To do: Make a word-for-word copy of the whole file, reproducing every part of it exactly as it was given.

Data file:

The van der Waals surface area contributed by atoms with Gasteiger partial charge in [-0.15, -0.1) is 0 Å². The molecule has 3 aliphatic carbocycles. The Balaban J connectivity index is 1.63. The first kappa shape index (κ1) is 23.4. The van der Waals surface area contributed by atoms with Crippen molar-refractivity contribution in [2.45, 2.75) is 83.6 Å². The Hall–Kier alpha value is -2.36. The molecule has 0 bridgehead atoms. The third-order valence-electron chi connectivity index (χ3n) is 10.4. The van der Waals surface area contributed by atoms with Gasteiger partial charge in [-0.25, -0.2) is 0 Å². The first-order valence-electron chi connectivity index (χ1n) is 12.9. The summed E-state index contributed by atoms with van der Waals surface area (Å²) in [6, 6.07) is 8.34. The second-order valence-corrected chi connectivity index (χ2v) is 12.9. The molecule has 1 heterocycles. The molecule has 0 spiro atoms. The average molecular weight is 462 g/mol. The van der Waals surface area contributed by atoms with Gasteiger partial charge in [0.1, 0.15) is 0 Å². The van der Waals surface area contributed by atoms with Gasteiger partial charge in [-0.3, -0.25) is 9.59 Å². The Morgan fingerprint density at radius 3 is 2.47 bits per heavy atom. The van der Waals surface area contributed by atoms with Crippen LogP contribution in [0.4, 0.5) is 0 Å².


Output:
The van der Waals surface area contributed by atoms with Gasteiger partial charge in [-0.15, -0.1) is 0 Å². The molecule has 3 aliphatic carbocycles. The Balaban J connectivity index is 1.63. The first kappa shape index (κ1) is 23.4. The van der Waals surface area contributed by atoms with Crippen molar-refractivity contribution in [2.45, 2.75) is 83.6 Å². The Hall–Kier alpha value is -2.36. The molecule has 0 bridgehead atoms. The third-order valence-electron chi connectivity index (χ3n) is 10.4. The van der Waals surface area contributed by atoms with Gasteiger partial charge in [-0.25, -0.2) is 0 Å². The first-order valence-electron chi connectivity index (χ1n) is 12.9. The summed E-state index contributed by atoms with van der Waals surface area (Å²) in [6, 6.07) is 8.34. The second-order valence-corrected chi connectivity index (χ2v) is 12.9. The molecule has 1 heterocycles. The molecule has 0 spiro atoms. The average molecular weight is 462 g/mol. The van der Waals surface area contributed by atoms with Gasteiger partial charge in [0.1, 0.15) is 0 Å². The van der Waals surface area contributed by atoms with Gasteiger partial charge in [-0.3, -0.25) is 9.59 Å². The Morgan fingerprint density at radius 3 is 2.47 bits per heavy atom. The van der Waals surface area contributed by atoms with Crippen LogP contribution in [0.4, 0.5) is 0 Å².